Cannabis site stalled in Paso Robles amid neighbor concerns; developers say it brings many benefits
Many in the Paso Robles area live a life of farming and agriculture, like resident Jo Capaldi.
“I just live here — [and] take care of the horses and what have you,” Capaldi said.
Among the rolling hills spotted with horses and covered by grapevines, some neighbors are saying trouble is sprouting on Penman Springs Road. Chandler Soojian, a horseback riding instructor, describes the situation.
“The adjacent property to us, they’re wanting to start a big cannabis operation. You know, they have their reasons on why they’d like that to happen. Pretty much, everyone else in the neighborhood and surrounding area is pretty against it,” Soojian said.
Soojian says she has her reasons for being opposed to the proposed project.
“Here, like I said, I run lessons and teach little kids how to ride. I teach probably 20 children, three or more days a week, how to ride. It’s not very convincing to tell their parents, you know, or not even tell their parents, but for their parents to see [just] what’s going on,” Soojian said.
For the landowners who are working to build the cultivation site, it’s a different story.
Brooke McCommon, her husband Pete, and Austen Connella are business partners on the project. Connella is the CEO of SLO Cal Roots and McCommon is the CEO of The Bloomfield Company.
“It's really disheartening when the neighbors say just simply ‘we want you to pack up and leave.’ You know, this, this is a very thought out project that's taken years to get here, and you know, mine and Pete's whole relationship of 13 years has been to work towards our dream of being right here with Austen,” McCommon said.
McCommon says she and her partners have had to make significant sacrifices to pursue their business in the cannabis industry.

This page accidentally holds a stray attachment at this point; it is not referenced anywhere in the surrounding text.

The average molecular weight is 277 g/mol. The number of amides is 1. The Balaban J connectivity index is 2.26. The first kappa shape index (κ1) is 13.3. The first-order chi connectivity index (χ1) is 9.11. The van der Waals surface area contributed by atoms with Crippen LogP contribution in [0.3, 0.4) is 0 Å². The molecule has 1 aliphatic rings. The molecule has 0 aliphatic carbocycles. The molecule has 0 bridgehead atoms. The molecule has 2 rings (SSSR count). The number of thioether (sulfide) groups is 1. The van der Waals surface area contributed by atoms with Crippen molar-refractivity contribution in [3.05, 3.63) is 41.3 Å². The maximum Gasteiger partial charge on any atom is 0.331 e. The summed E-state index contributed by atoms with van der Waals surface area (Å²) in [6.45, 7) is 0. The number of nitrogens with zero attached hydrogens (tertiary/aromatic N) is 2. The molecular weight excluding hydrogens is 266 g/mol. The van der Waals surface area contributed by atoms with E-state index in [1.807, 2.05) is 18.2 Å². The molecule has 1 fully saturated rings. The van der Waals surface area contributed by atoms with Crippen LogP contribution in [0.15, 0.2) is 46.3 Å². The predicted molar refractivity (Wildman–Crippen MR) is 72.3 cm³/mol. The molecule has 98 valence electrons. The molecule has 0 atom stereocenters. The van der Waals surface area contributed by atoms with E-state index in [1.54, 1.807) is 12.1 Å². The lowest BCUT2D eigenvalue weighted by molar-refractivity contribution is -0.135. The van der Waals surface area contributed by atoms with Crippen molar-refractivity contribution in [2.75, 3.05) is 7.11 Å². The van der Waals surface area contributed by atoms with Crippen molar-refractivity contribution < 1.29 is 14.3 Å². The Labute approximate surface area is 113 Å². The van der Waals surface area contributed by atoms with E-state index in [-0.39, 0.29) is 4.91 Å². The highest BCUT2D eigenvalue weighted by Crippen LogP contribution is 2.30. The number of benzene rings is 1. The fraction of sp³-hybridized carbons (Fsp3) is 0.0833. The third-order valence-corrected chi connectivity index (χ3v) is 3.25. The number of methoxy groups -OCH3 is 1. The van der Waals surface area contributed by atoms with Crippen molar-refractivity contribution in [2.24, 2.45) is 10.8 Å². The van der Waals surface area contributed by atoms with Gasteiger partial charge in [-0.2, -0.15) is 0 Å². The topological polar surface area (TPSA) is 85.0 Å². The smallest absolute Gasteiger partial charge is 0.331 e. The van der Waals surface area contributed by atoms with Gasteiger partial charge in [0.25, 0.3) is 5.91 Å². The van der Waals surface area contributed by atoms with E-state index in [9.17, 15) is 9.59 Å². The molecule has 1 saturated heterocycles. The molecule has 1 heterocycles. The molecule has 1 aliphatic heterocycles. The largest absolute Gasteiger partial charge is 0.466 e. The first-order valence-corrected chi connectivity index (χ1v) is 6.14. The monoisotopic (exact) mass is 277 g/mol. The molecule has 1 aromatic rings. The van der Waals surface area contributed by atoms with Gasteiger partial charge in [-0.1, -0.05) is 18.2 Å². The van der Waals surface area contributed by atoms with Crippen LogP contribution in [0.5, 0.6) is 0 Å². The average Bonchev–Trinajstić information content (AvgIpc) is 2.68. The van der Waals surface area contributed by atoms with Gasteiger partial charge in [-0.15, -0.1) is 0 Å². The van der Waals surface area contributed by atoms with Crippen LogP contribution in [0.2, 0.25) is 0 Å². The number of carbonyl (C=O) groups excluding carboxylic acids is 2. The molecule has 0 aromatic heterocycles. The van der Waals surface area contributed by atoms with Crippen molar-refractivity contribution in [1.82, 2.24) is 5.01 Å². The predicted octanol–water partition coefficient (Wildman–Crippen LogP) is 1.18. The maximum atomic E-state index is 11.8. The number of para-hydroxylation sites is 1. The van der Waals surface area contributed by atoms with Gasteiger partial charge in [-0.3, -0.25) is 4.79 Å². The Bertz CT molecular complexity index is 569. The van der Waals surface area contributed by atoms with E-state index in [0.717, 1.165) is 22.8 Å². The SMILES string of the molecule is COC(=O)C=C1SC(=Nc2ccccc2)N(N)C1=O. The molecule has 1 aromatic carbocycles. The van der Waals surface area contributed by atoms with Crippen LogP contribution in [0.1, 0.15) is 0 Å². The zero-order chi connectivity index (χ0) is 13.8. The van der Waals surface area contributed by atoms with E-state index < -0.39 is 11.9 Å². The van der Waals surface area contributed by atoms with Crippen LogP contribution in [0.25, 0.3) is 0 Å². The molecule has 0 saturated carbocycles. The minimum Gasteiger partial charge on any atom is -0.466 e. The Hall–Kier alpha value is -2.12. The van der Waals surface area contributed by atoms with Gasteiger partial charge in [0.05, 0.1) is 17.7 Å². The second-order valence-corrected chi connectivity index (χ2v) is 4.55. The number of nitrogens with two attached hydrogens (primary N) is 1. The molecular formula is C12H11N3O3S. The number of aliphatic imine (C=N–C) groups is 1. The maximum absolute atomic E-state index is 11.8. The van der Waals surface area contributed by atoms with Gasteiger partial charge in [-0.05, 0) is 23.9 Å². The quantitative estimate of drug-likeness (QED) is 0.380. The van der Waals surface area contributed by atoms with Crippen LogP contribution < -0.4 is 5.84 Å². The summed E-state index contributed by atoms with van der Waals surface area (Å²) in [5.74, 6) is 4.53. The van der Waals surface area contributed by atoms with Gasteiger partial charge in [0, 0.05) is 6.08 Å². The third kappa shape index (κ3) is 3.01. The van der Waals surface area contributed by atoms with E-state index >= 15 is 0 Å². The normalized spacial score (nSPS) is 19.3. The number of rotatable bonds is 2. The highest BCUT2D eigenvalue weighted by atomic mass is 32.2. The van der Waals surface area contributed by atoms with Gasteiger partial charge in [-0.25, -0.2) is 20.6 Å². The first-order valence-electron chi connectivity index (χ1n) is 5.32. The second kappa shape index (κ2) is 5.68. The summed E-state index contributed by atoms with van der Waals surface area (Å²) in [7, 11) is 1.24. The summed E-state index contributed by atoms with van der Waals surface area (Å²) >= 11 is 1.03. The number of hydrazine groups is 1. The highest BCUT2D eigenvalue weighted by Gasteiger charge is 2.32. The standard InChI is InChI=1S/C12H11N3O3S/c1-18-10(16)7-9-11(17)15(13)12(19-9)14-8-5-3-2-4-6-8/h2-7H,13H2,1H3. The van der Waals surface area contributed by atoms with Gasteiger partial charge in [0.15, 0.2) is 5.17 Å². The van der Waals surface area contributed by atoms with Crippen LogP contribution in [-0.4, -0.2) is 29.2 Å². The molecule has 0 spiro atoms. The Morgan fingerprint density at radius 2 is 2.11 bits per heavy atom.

“We don't have access to traditional banking, and that comes, you know, with hindrances as far as the business goes, but also in our personal lives with qualifying for federally backed loans like Freddie Mac, Fannie Mac. Really, every single aspect of our lives being a cannabis business owner is an uphill battle,” McCommon said.
Since cannabis is still illegal federally, McCommon says securing financial aids like federal loans is not an option.
Both McCommon and Connella say the processing of cannabis would happen at a different location and this site on Penman Springs Road would be exclusively for growth.
Other neighbors, like Christina Maldonado, say there are plenty of reasons why this project should not be approved; the first in line being her concerns surrounding water.
Maldonado says she does all she can to keep her wells from running dry.
“Why is it fair that we have to do all that and yet you let projects like this come in, and oh, it's no problem. They're gonna use 24 million gallons of water, and I'm paying $1,000 a month for hay. Are you kidding me? That's just not fair. It is not fair,” Maldonado said.
Connella says he and McCommon have already addressed their neighbors' concerns in their planning, like those surrounding water usage.
“For this particular project, you know, we're conditioned to actually offset our water use [in the, in the] in the basin, two to one. So, for every gallon of water that we use, we're actually going to have to offset or save two gallons of water use in the Paso Robles groundwater basin,” said Connella.
Maldonado is campaigning in opposition of the project by attending board of supervisor meetings to voice her concerns and creating materials like Nocannabisinourbackyard.org.
Other neighbors, like Teri Capaldi, say she moved to Paso Robles to escape the sights of city living.